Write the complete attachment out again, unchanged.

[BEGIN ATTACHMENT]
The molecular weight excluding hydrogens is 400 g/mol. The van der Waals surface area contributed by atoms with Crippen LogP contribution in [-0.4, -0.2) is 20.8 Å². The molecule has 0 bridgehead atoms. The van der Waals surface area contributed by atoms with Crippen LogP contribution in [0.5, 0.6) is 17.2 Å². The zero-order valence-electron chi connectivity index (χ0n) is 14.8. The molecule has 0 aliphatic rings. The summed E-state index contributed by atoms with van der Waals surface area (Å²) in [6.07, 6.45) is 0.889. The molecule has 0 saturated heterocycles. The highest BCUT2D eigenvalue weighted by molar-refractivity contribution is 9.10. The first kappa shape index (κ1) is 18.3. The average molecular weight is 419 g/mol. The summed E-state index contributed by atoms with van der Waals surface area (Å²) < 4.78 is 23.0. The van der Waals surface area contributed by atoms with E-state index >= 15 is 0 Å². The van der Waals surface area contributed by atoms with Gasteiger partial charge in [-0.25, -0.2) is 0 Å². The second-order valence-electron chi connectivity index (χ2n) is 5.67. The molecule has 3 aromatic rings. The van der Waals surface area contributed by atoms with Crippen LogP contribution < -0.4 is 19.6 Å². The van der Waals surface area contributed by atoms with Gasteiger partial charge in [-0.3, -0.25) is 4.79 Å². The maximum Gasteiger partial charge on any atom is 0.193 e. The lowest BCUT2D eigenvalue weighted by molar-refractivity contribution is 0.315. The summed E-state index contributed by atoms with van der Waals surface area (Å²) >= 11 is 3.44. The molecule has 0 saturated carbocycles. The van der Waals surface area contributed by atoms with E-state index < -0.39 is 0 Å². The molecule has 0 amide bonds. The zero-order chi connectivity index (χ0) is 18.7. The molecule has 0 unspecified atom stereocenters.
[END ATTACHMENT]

The molecular weight excluding hydrogens is 400 g/mol. The van der Waals surface area contributed by atoms with Crippen LogP contribution in [-0.4, -0.2) is 20.8 Å². The molecule has 0 bridgehead atoms. The van der Waals surface area contributed by atoms with Crippen LogP contribution in [0.5, 0.6) is 17.2 Å². The zero-order valence-electron chi connectivity index (χ0n) is 14.8. The molecule has 0 aliphatic rings. The summed E-state index contributed by atoms with van der Waals surface area (Å²) in [6.07, 6.45) is 0.889. The molecule has 0 saturated heterocycles. The highest BCUT2D eigenvalue weighted by molar-refractivity contribution is 9.10. The first kappa shape index (κ1) is 18.3. The average molecular weight is 419 g/mol. The summed E-state index contributed by atoms with van der Waals surface area (Å²) < 4.78 is 23.0. The van der Waals surface area contributed by atoms with E-state index >= 15 is 0 Å². The van der Waals surface area contributed by atoms with Gasteiger partial charge in [-0.25, -0.2) is 0 Å². The second-order valence-electron chi connectivity index (χ2n) is 5.67. The molecule has 3 aromatic rings. The van der Waals surface area contributed by atoms with Crippen LogP contribution < -0.4 is 19.6 Å². The van der Waals surface area contributed by atoms with Gasteiger partial charge in [-0.3, -0.25) is 4.79 Å². The maximum Gasteiger partial charge on any atom is 0.193 e. The lowest BCUT2D eigenvalue weighted by molar-refractivity contribution is 0.315. The summed E-state index contributed by atoms with van der Waals surface area (Å²) >= 11 is 3.44. The molecule has 0 saturated carbocycles. The van der Waals surface area contributed by atoms with E-state index < -0.39 is 0 Å². The molecule has 0 amide bonds. The zero-order chi connectivity index (χ0) is 18.7. The molecule has 0 unspecified atom stereocenters.